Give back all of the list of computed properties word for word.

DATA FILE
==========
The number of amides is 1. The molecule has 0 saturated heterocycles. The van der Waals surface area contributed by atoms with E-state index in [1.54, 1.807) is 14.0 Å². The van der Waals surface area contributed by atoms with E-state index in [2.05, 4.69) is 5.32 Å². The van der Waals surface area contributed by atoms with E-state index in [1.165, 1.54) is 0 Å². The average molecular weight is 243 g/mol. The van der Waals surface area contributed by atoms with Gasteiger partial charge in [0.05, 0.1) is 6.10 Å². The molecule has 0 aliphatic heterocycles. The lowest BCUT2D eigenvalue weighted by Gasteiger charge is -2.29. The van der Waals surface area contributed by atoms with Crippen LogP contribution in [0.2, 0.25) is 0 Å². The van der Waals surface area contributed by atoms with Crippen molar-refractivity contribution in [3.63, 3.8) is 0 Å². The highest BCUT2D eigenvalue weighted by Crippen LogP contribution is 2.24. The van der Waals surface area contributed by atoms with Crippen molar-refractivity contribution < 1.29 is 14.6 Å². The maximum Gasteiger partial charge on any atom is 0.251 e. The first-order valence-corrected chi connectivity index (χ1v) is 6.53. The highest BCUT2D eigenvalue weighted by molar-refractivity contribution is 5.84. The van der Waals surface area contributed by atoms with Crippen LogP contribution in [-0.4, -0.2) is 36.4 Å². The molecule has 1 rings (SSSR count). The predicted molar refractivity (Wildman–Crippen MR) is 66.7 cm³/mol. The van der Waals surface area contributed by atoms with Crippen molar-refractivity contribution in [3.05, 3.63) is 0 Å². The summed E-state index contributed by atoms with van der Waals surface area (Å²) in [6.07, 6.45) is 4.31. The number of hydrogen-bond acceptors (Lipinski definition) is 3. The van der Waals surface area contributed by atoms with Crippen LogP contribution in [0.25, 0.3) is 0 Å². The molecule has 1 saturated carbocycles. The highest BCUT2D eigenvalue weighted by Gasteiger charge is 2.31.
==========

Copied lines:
The number of amides is 1. The molecule has 0 saturated heterocycles. The van der Waals surface area contributed by atoms with E-state index in [1.54, 1.807) is 14.0 Å². The van der Waals surface area contributed by atoms with E-state index in [2.05, 4.69) is 5.32 Å². The van der Waals surface area contributed by atoms with E-state index in [1.165, 1.54) is 0 Å². The average molecular weight is 243 g/mol. The van der Waals surface area contributed by atoms with Gasteiger partial charge in [0.05, 0.1) is 6.10 Å². The molecule has 0 aliphatic heterocycles. The lowest BCUT2D eigenvalue weighted by Gasteiger charge is -2.29. The van der Waals surface area contributed by atoms with Crippen LogP contribution in [0.2, 0.25) is 0 Å². The van der Waals surface area contributed by atoms with Crippen molar-refractivity contribution in [3.63, 3.8) is 0 Å². The highest BCUT2D eigenvalue weighted by Crippen LogP contribution is 2.24. The van der Waals surface area contributed by atoms with Crippen molar-refractivity contribution < 1.29 is 14.6 Å². The maximum Gasteiger partial charge on any atom is 0.251 e. The first-order valence-corrected chi connectivity index (χ1v) is 6.53. The highest BCUT2D eigenvalue weighted by molar-refractivity contribution is 5.84. The van der Waals surface area contributed by atoms with Crippen LogP contribution in [-0.4, -0.2) is 36.4 Å². The molecule has 1 rings (SSSR count). The predicted molar refractivity (Wildman–Crippen MR) is 66.7 cm³/mol. The van der Waals surface area contributed by atoms with Crippen molar-refractivity contribution in [3.05, 3.63) is 0 Å². The summed E-state index contributed by atoms with van der Waals surface area (Å²) in [6.07, 6.45) is 4.31. The number of hydrogen-bond acceptors (Lipinski definition) is 3. The van der Waals surface area contributed by atoms with Crippen LogP contribution in [0.25, 0.3) is 0 Å². The molecule has 1 saturated carbocycles. The highest BCUT2D eigenvalue weighted by Gasteiger charge is 2.31.